Many guitar enthusiasts have inquired about the slides, pedals, amplifiers, and other “accessories” Chris used. yadda yadda……………..
In the Dust Radio documentary, Rick Kelly (Carmine Street Guitars) discusses how Chris made his cutaway slide from an old bicycle handlebar – an original concept which Rick notes Chris should have patented!
The photo to the left shows a brass slide embossed with a winged anvil made for Chris by Ronnie Knight, a fan and guitarist himself (also, obviously, an accomplished metal worker!). Ronnie shared the following info with the ATCW Facebook group:
“Yes, I made the slides. I was working at Mangas Tool and Die in Muscle Shoals, Alabama when Chris and I met. (He loved the fact that I worked in a machine shop at the time of our first acquaintance; I work at NASA in Huntsville AL now.) I was doing both machining and programming at the time. I used a t-shirt with the flying anvil logo on it to model the graphic for the slide. …. I still have the hotel stationary somewhere that has the sketch and dimensions I measured off Chris’s homemade slide. I overnited Chris my last “Anvil Slide” (one I had kept as a memento) on August 1 2005, after seeing him the night before at 3rd and Lindsley in Nashville. He was trying to play with a standard slide because someone had taken his last “Anvil Slide.” When I met Trixie in Atlanta at Eddie’s Attic in Nov 2012, she really seemed excited when I mentioned making the slides for Chris. She still has that last slide I sent him to help out with what would be his final few shows. He received it at a hotel desk in time for his last show at Martyr’s and thanked me profusely for sending it to him.”
As it turns out, we now know the fate of that anvil slide that “someone had taken.” The photo on the right shows the same slide plus Chris’s finger picks, which Jay Dow ended up with when he ran the sound for Chris’s appearance at the Rhythm Room in Phoenix, AZ, July 20, 2005. Chris left these behind when he unexpectedly cancelled the show mid-song.
Trace Elliot Velocette amp
Retrospec Juice Box Tube DI
Barcus-Berry Hi-Tek resonator pickup
Nationals equipped with Barcus-Berry magnetic pickups run through a tube DI (Juice Box) and into a Fender Pro Junior amp.
Electro Harmonix Small Stone Phaser
Dunlop Cry Baby Wah
Vox Wah (compared to Cry Baby)
1970’s MXR Flanger
Ibanez TS-9 Tube Screamer
Electro-Harmonix Big Muff
Arion Stereo Phaser (wah sound)
Alan Glassman Ben, actually it wasn’t a “box” it was just just a board about 1 foot long with (I think it was a 1 by) underneath it like a ramp, our sound guy played with mic placements for a while, he settled with a PZM on top. All the board had on it was black paint. I don’t know what if any effects were added to it, Chris made it sound the way it did. By the way that’s what was used on the Tom Petty tour. I don’t have to tell you the looks I got from Tom’s crew the first time I put that board on stage. LOL When I was Chris’s tech we only used 1 PZM on the top of the board, the sound had a lot to do with his boots .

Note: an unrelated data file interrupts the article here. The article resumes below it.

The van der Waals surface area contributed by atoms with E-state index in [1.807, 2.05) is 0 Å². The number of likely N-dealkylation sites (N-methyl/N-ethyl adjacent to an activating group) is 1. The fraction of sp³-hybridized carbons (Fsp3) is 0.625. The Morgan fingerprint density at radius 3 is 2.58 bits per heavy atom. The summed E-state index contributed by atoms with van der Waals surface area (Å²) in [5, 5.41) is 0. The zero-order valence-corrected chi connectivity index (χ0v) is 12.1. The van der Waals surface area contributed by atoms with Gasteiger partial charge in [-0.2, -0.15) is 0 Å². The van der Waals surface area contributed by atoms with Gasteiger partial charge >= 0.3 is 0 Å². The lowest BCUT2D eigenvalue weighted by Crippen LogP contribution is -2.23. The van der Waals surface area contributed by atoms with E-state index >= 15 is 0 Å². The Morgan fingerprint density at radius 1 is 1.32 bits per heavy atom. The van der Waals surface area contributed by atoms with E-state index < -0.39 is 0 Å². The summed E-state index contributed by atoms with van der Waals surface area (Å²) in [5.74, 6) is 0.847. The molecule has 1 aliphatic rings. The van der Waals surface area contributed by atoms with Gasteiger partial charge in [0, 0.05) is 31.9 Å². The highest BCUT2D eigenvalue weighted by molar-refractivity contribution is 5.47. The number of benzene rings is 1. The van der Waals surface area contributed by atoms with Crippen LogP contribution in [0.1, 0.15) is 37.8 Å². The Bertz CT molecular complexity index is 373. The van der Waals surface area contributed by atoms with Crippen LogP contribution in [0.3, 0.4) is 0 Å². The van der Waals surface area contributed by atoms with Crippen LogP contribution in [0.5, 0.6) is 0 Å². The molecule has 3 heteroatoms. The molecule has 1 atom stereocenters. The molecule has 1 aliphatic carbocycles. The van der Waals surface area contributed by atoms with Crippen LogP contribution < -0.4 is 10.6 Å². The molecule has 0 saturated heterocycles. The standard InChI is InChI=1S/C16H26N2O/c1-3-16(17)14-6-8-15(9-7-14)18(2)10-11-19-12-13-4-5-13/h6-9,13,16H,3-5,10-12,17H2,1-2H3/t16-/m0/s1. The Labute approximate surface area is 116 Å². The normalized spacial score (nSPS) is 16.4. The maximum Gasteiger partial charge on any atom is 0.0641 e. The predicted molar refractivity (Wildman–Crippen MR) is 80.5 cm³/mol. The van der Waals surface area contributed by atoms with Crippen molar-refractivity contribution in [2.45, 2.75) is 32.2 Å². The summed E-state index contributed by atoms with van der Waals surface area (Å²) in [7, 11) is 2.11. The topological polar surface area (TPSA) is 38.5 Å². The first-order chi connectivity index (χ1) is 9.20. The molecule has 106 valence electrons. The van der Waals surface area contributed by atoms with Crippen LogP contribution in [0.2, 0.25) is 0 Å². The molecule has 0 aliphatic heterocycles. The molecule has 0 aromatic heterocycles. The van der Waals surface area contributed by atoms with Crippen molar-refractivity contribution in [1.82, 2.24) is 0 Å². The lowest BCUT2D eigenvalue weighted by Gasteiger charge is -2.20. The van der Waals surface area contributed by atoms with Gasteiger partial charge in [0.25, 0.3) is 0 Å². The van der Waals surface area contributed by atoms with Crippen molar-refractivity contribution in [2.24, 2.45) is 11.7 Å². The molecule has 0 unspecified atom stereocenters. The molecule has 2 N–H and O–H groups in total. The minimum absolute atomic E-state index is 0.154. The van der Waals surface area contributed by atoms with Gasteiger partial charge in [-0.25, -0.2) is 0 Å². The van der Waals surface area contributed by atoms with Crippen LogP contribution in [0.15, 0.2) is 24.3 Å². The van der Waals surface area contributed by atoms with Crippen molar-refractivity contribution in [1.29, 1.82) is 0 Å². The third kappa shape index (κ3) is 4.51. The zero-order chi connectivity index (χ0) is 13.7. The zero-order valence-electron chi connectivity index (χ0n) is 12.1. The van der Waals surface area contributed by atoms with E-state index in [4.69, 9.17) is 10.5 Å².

Don Weeks Looks like the one he used when I worked with him. If I remember correctly our sound engineer would place a mic on a little mic stand in front of it. I believe he used a Shure SM57.
Time Out New York
Wetlands; Wednesday, April 22
When I find myself in a club where a singer-songwriter is playing
an acoustic guitar and intoning lyrics of desperation or unease,
I’m often uncomfortable. This is not because of the frightening,
intense emotional outpouring generally aspired to by singer-
songwriters, which is intended to prompt souls such as myself to
cower and whimper, “I can’t handle how real this is!” What I
really can’t handle is the absence of a beat, I must have a drum
or some kind of percussive element to convey an urgency that I
Chris Whitley usually performs solo, equipped with a Dobro (a
guitar made of steel, rather than of wood), and the one thing
that makes him more compelling than 95 percent of those who
similarly present themselves: his foot. While he coaxes shivery
blues-inflected laments out of the ether and moans for redemption,
his foot is close-miked. It keeps exquisite time, definitely doing
what techno-heads call moving air. When I caught him at the
Knitting Factory a while back, Whitley would have held my
attention easily enough with his eerie, modal blues meditations,
but his big, steel-toed beat left me rapt. “Foot stomp” is
included, alongside banjo, vocals and guitar, in the credits
for Whitley’s recent, recorded-in-one-day Dirt Floor (Messenger),
his first record away from the Sony corporate umbrella. Compared
to its predecessors — Living With The Law was hampered by Daniel
Lanois’s production; Din of Ecstasy was immersed in festering
distortion — Dirt Floor is unadorned and is an accurate taste of
his live performances. Whether his foot creates a heartbeat
(“Indian Summer”) or a palpable thump (“Ball Peem Hammer”), it
ensures that a sure pulse animates even the most barren songscape.
Man cannot live by mood alone. Man must have movement.”